Tuesday, December 18, 2007

Rowan's Prose

Rowan Williams Could Use a Dose of Elmer Davis
by the Rev. George C. Bedell


Back during WW II, my father Chester Bedell, a plain-spoken, straight-forward lawyer, used to love to listen to Elmer Davis, because Davis, more than any of the other newscasters of the day, was plain-spoken. According to Ed Murrow, Davis was admired by the public, because his distinctive Indiana accent made so many Americans feel as though they were listening to their next door neighbor. I'd add that Americans could also readily grasp what Davis was saying. He came on CBS stations at 8:55 p.m., EST, and in five minutes was able to cover just about everything anybody wanted to know in plain and simple English.

One problem with Rowan Williams, the current Archbishop of Canterbury, is his overly complex way of expressing himself. The most recent example of his prolixity is his "Advent letter." I haven't read such a dense, complex, and elusive piece of prose in a long time. I'm sure he wanted the letter to be persuasive to the people throughout the Anglican Communion, including those of us in the Episcopal Church. But only the most devoted would have taken the trouble to read it in its entirety.

I can imagine my late father exclaiming, had he seen the letter, "Oh, my goodness [his most emphatic phrase]! What is this man trying to say?!?" Being the good churchman he was, though, he would have waded through the essay, chirping all along the way about the Williams style. While he might have agreed with some of what Dr. Williams said, he would tell anyone within listening distance that the man has a problem expressing himself. I can imagine his sighing, "The man ought to have listened to Elmer Davis." [See Note 1.]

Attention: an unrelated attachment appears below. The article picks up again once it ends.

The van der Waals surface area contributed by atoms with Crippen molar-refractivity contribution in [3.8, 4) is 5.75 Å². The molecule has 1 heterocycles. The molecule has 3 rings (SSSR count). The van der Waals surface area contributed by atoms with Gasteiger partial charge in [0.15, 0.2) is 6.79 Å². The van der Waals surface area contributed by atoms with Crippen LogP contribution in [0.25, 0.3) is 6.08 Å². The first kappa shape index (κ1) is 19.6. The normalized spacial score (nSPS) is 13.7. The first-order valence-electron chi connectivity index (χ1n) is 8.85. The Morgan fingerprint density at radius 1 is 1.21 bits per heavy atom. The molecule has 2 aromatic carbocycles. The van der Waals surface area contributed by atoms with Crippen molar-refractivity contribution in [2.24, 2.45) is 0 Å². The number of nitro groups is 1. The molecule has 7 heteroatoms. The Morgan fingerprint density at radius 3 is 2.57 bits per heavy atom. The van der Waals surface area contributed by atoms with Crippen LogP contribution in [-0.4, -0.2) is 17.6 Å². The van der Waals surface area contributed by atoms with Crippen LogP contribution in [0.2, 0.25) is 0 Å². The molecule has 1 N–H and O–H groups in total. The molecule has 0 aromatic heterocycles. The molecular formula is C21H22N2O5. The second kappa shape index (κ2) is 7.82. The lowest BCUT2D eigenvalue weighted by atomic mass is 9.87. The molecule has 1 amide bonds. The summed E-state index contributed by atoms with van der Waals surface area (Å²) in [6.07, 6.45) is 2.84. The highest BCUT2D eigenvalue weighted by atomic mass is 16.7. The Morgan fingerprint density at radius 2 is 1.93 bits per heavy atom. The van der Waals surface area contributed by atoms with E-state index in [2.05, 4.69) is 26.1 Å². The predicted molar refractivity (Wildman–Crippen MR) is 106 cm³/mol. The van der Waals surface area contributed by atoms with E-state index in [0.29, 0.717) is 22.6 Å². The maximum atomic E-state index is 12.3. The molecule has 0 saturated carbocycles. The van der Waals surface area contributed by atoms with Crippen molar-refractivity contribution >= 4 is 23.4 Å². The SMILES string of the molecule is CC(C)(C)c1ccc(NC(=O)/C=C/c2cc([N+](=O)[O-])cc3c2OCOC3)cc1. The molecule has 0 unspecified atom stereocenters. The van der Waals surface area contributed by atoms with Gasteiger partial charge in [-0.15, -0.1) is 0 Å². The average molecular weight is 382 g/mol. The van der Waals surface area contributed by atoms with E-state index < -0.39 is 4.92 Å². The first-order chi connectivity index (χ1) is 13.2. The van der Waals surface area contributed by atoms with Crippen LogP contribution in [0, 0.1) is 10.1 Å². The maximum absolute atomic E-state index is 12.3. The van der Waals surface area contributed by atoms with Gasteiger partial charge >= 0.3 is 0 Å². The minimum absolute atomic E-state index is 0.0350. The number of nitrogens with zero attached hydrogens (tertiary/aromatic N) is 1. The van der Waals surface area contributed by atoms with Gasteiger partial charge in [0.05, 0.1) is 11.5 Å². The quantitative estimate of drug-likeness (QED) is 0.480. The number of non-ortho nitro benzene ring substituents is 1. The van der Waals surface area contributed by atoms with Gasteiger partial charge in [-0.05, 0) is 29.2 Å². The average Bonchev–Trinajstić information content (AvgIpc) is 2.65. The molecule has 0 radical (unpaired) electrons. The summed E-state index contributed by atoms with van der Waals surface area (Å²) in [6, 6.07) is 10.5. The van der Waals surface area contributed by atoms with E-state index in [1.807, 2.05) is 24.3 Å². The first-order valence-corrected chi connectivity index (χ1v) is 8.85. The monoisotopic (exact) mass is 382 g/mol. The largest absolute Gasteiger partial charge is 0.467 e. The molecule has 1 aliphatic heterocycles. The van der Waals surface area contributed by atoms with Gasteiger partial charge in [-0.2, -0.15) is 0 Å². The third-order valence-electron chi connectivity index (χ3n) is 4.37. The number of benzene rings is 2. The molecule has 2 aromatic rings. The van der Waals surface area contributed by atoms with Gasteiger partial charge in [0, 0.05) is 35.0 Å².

Fortunately, though, Bill Coats and Matthew Dutton-Gillett took the time and had the patience to elucidate and simplify for the rest of us what Dr. Williams said. I am particularly impressed with Matthew's conclusion that the only way out of the Church's current dilemma is to learn to live with paradox:
Paradox is the stock and trade of the kingdom of God. Perhaps when Jesus invites us to take up our crosses, he is inviting us to take up the burden of paradox: an instrument of death that is for us a symbol of life. Obedience to that call is called in the Scriptures "perfect freedom" – yet another paradox.
I find that suggestion remarkably helpful. I hope that everyone will take the time to "read, mark, learn, and inwardly digest" what Matthew has to say in his fine essay.

While I'm always engaged by Bill Coats's take on things, I'm not at all convinced about the viability of attempting to construct a Covenant. One of the marks of our way of doing things historically has been that we did not adopt a Confession, as did some of our ecclesiastical neighbors. We chose instead the venerable and workable via media. I give Dr. Williams credit for trying, though. He's appointed a Covenant Design Group that's already at work.

But who in the world believes that the Group can accomplish what Williams hopes it will? Even if the Group is composed of all the "right" people, it seems to me they are on a mission to accomplish the impossible, given the current attitude of those who are the most grievously affronted by the Episcopal Church's way of doing things.